Staying In The Know With Go

Go is 10 years old and used in production by hundreds of companies around the world (including Uber, Lyft, Slack, Pinterest, Facebook, Google, etc). With its rapid evolution and growing popularity, keeping up with Go’s developments is essential.

Here are some of the resources that have helped me stay up-to-date with Go.

1. Golang Weekly

The Golang Weekly email newsletter is chock-full of excellent articles and updates about the Go language. It’s written by Peter Cooper, a software veteran and publisher of a number of programming newsletters. While the internet is teeming with Go articles, news, and job postings, Golang Weekly aggregates the best in one place with useful summaries to accompany. Highly recommend.

2. Email list-serves

People on go-nuts & golang-dev have a lot of thoughts about Go! If you want to know what’s new, ask questions, and/or chime in yourself, these lists are good resources.

3. Forums

The /r/golang community on Reddit and Slack groups like Gophers and Gopher Academy (sign up here) provide community, camaraderie, knowledge sharing, and updates.

4. Blogs

FeedSpot recently published a nice round up of 20 Golang blogs to follow in 2019. My personal favorites are by Rakyll (JBD) and Dave Cheney.

5. Github Repos

It’s always fun to search GitHub by star count for a language to see where active and admired development is happening. Here’s a search for Go repos on GitHub with over 1000 stars. I also subscribe to Gitly for golang, which means I receive weekly emails listing the most trafficked Go repos.

6. GopherCon

I’ve not been to GopherCon myself, but it’s the premier golang conference, and I’ve gotten a lot of value from picking through their talk videos when I encounter new topics and need a primer.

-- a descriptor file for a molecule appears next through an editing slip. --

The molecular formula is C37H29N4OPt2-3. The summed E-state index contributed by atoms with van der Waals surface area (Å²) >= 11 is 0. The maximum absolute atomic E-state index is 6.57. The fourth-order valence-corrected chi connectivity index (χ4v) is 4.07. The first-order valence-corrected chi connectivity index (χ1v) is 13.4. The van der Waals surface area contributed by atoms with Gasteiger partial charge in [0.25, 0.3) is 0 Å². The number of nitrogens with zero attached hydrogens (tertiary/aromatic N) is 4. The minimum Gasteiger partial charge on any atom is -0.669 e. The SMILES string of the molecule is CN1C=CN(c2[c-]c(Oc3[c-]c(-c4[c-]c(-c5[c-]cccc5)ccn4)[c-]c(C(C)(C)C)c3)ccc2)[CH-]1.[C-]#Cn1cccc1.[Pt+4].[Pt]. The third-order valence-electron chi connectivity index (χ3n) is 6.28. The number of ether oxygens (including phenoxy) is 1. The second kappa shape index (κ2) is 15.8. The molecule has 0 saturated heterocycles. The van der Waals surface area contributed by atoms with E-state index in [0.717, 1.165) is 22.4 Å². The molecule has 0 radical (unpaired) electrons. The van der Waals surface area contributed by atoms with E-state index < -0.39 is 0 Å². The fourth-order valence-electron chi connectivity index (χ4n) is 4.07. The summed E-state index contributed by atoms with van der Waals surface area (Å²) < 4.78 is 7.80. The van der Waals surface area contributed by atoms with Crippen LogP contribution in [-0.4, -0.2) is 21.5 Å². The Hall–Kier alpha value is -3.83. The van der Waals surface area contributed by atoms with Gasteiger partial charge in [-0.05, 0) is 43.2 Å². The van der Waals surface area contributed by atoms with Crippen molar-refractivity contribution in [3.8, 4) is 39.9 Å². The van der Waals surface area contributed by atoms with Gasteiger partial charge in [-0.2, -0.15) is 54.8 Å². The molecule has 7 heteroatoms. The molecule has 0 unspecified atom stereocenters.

A note for new Go programmers

I got started with Go by completing the Tour of Go, playing around in Go Playground, and leveraging Go by Example for implementation guidance. I also spent a week reading the e-book An Introduction to Programming in Go, which provided a useful foundation, especially since Go was my first C-family language.

I found these blog posts to be particularly useful when just starting out:

What do you use to stay in-the-know with Go? Let me know in the comments!

Big thanks to my fellow backend engineers at Uber who helped me identify these resources. Also to Charlyn Gonda, Irina Maria Stănescu, Apoorva, Mike Blasingame, and Zack Field, without whom I would know far less Go.

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Tech Fellow @AspenPolicyHub & #MovingForward Executive Director. Ex- @UberEngineering .

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Ginny Fahs

Ginny Fahs

Tech Fellow @AspenPolicyHub & #MovingForward Executive Director. Ex- @UberEngineering .

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